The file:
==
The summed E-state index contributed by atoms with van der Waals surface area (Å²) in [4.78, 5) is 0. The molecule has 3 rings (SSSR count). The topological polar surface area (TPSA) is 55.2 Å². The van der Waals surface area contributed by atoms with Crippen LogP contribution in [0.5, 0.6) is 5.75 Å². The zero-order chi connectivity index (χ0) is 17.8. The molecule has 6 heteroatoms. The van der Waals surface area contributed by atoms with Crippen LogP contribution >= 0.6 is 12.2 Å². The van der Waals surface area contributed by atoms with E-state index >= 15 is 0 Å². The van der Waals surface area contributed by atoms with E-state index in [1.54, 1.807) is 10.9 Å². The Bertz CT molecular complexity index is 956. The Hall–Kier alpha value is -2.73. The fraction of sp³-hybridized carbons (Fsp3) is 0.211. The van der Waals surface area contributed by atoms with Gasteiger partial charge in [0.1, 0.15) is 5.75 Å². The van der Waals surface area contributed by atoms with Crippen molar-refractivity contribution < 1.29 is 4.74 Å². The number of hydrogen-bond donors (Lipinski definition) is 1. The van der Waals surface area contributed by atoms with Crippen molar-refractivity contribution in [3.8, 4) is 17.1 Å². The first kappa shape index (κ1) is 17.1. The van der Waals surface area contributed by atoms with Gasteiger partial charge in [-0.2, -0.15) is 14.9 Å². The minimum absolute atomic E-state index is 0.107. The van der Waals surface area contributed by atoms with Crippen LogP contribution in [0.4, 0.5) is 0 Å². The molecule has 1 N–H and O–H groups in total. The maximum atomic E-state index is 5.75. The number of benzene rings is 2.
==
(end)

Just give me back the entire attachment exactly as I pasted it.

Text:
The summed E-state index contributed by atoms with van der Waals surface area (Å²) in [4.78, 5) is 0. The molecule has 3 rings (SSSR count). The topological polar surface area (TPSA) is 55.2 Å². The van der Waals surface area contributed by atoms with Crippen LogP contribution in [0.5, 0.6) is 5.75 Å². The zero-order chi connectivity index (χ0) is 17.8. The molecule has 6 heteroatoms. The van der Waals surface area contributed by atoms with Crippen LogP contribution >= 0.6 is 12.2 Å². The van der Waals surface area contributed by atoms with E-state index >= 15 is 0 Å². The van der Waals surface area contributed by atoms with E-state index in [1.54, 1.807) is 10.9 Å². The Bertz CT molecular complexity index is 956. The Hall–Kier alpha value is -2.73. The fraction of sp³-hybridized carbons (Fsp3) is 0.211. The van der Waals surface area contributed by atoms with Gasteiger partial charge in [0.1, 0.15) is 5.75 Å². The van der Waals surface area contributed by atoms with Crippen molar-refractivity contribution < 1.29 is 4.74 Å². The number of hydrogen-bond donors (Lipinski definition) is 1. The van der Waals surface area contributed by atoms with Crippen molar-refractivity contribution in [3.8, 4) is 17.1 Å². The first kappa shape index (κ1) is 17.1. The van der Waals surface area contributed by atoms with Gasteiger partial charge in [-0.2, -0.15) is 14.9 Å². The minimum absolute atomic E-state index is 0.107. The van der Waals surface area contributed by atoms with Crippen LogP contribution in [0.4, 0.5) is 0 Å². The molecule has 1 N–H and O–H groups in total. The maximum atomic E-state index is 5.75. The number of benzene rings is 2.